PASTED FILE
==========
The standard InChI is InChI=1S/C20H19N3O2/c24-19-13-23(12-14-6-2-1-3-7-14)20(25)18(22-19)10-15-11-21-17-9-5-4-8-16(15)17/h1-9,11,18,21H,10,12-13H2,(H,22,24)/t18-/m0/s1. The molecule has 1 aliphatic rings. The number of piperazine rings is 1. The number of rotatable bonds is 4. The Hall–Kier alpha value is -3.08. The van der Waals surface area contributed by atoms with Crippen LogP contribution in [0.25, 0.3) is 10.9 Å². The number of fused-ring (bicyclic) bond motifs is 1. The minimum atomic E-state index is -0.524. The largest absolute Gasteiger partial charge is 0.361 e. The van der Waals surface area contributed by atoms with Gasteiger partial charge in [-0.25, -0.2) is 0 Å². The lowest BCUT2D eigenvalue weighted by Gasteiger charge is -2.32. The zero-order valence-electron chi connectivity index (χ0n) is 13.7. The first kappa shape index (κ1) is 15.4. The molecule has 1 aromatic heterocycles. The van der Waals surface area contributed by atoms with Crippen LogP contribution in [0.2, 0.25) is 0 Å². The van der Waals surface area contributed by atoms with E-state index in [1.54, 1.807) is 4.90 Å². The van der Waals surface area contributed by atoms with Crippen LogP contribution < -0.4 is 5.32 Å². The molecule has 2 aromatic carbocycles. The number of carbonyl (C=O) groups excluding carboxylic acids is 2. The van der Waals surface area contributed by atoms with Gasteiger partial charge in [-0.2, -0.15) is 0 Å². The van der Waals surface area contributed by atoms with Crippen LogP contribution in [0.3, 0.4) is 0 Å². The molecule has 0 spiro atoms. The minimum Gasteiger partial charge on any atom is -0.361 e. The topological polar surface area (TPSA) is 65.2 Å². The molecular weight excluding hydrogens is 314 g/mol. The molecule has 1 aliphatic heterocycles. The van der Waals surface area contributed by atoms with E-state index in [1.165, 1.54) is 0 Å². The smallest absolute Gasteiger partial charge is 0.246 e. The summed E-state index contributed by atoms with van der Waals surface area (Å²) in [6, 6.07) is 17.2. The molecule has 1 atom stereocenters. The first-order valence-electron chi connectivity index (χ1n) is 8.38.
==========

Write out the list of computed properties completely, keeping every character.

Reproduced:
The standard InChI is InChI=1S/C20H19N3O2/c24-19-13-23(12-14-6-2-1-3-7-14)20(25)18(22-19)10-15-11-21-17-9-5-4-8-16(15)17/h1-9,11,18,21H,10,12-13H2,(H,22,24)/t18-/m0/s1. The molecule has 1 aliphatic rings. The number of piperazine rings is 1. The number of rotatable bonds is 4. The Hall–Kier alpha value is -3.08. The van der Waals surface area contributed by atoms with Crippen LogP contribution in [0.25, 0.3) is 10.9 Å². The number of fused-ring (bicyclic) bond motifs is 1. The minimum atomic E-state index is -0.524. The largest absolute Gasteiger partial charge is 0.361 e. The van der Waals surface area contributed by atoms with Gasteiger partial charge in [-0.25, -0.2) is 0 Å². The lowest BCUT2D eigenvalue weighted by Gasteiger charge is -2.32. The zero-order valence-electron chi connectivity index (χ0n) is 13.7. The first kappa shape index (κ1) is 15.4. The molecule has 1 aromatic heterocycles. The van der Waals surface area contributed by atoms with Crippen LogP contribution in [0.2, 0.25) is 0 Å². The van der Waals surface area contributed by atoms with E-state index in [1.54, 1.807) is 4.90 Å². The van der Waals surface area contributed by atoms with Crippen LogP contribution < -0.4 is 5.32 Å². The molecule has 2 aromatic carbocycles. The number of carbonyl (C=O) groups excluding carboxylic acids is 2. The van der Waals surface area contributed by atoms with Gasteiger partial charge in [-0.2, -0.15) is 0 Å². The van der Waals surface area contributed by atoms with Crippen LogP contribution in [0.3, 0.4) is 0 Å². The molecule has 0 spiro atoms. The minimum Gasteiger partial charge on any atom is -0.361 e. The topological polar surface area (TPSA) is 65.2 Å². The molecular weight excluding hydrogens is 314 g/mol. The molecule has 1 aliphatic heterocycles. The van der Waals surface area contributed by atoms with E-state index in [1.165, 1.54) is 0 Å². The smallest absolute Gasteiger partial charge is 0.246 e. The summed E-state index contributed by atoms with van der Waals surface area (Å²) in [6, 6.07) is 17.2. The molecule has 1 atom stereocenters. The first-order valence-electron chi connectivity index (χ1n) is 8.38.